“This book is pre-#metoo, preBrexit and pre-trump,” she says. “But there was al­ready this ris­ing con­cern over vi­o­lence against women. It just seemed there was more of it around me. It was start­ing to feel nor­mal, and I didn’t want it to feel nor­mal.”

In an ear­lier in­ter­view, Mack­in­tosh talked about her ac­cel­er­at­ing aware­ness of hav­ing to live and nav­i­gate her way through a pa­tri­ar­chal cul­ture. And the tox­i­c­ity of the world she de­picts in The Water Cure is due to the “poi­sonous” ef­fect of pa­tri­archy.

But how real is this poi­son? On this is­land, the very idea of mas­culin­ity is so dan­ger­ous that the girls are told they can best pro­tect them­selves by dress­ing in white and wear­ing muslin over their mouths.

“I wanted am­bi­gu­ity,” says Mack­in­tosh, who cites the book and movie Pic­nic at Hang­ing Rock, about the un­ex­plained dis­ap­pear­ance of Aus­tralian school­girls, as a ma­jor in­flu­ence.

At­wood has hailed The Water Cure as “a grip­ping, sin­is­ter fa­ble.” The Guardian news­pa­per calls it “an ex­tra­or­di­nary, oth­er­worldly de­but.” And this from the 2018 Booker panel of judges: “The taut­ness and ten­sion of the writ­ing are stag­ger­ing.”

But the ques­tion lingers. How did

The Water Cure So­phie Mack­in­tosh Hamish Hamil­ton

these con­cerns lead Mack­in­tosh to this par­tic­u­lar fic­tional place? She fi­nally an­swers by talk­ing about her own emo­tions at the time.

“I was very ob­sessed with this world, very in­volved. It sort of ex­ploded and it came very eas­ily.”

Yet in the next breath, she talks of the “pain” of writ­ing about themes that were im­por­tant to her. “You worry about be­ing mis­in­ter­preted and mis­con­strued. You have these ques­tions. Is the book valu­able? Am I say­ing the right thing ? Will peo­ple hate it? Will it help peo­ple?”

At the time, she still had a full­time job and fig­ures she was be­com­ing a pretty im­pos­si­ble hu­man be­ing as a re­sult.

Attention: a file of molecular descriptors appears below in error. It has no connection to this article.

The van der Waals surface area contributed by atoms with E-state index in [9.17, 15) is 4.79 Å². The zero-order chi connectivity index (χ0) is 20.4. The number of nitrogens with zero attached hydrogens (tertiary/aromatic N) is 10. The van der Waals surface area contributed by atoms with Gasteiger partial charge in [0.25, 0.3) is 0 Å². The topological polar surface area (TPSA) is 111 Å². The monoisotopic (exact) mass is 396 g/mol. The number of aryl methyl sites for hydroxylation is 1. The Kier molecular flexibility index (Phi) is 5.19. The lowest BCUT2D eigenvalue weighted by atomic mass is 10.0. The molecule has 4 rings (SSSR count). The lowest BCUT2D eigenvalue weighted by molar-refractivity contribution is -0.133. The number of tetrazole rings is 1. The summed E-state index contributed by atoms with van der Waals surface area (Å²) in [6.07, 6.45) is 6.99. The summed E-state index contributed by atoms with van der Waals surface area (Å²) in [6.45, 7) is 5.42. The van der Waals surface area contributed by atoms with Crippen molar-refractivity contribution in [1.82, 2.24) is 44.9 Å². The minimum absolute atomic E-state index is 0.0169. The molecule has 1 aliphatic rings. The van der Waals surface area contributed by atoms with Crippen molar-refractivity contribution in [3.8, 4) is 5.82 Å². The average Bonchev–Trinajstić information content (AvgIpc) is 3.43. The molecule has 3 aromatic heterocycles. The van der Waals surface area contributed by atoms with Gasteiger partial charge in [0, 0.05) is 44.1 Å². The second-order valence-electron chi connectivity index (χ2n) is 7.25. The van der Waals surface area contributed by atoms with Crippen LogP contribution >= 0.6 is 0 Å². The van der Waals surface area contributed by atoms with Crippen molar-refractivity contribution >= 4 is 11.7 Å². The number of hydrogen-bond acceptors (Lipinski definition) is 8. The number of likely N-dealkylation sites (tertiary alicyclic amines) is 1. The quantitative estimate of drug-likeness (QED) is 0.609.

“I wrote be­fore work and af­ter work and in my lunch hour and all week­end. I was tired all the time. I didn’t see my friends for months. I live with my part­ner, and I wasn’t very good to live with while I was writ­ing.”

Mack­in­tosh her­self grew up in Wales in a large and close fam­ily. “I don’t come from any­thing like the fam­ily in the book,” she says. But she re­lates to the three sis­ters. “I look at the things that girls think about and how to be safe in the world …”

Her voice trails off.

“Even when I was writ­ing this and feel­ing an­gry and scared, my fe­male friends and fam­ily gave me hope for things be­ing bet­ter,” she says af­ter a mo­ment. “If you’re writ­ing about women and the world they’re liv­ing in, fem­i­nism has to come into it.” But Mack­in­tosh, hon­est to the end, is strug­gling to be more pre­cise.

“I wasn’t writ­ing a fem­i­nist man­ual,” she says fi­nally. “It’s just a strange lit­tle story about three sis­ters.”

JAE C. HON/THE AS­SO­CI­ATED PRESS

“This book is pre-#metoo, pre-brexit and pre-trump,” au­thor So­phie Mack­in­tosh says of her de­but novel The Water Cure. “But there was al­ready this ris­ing con­cern over vi­o­lence against women. It was start­ing to feel nor­mal, and I didn’t want it to feel nor­mal.”

SO­PHIE DAVID­SON

Au­thor So­phie Mack­in­tosh says fem­i­nism has to play a role in any story about women and the world they live in.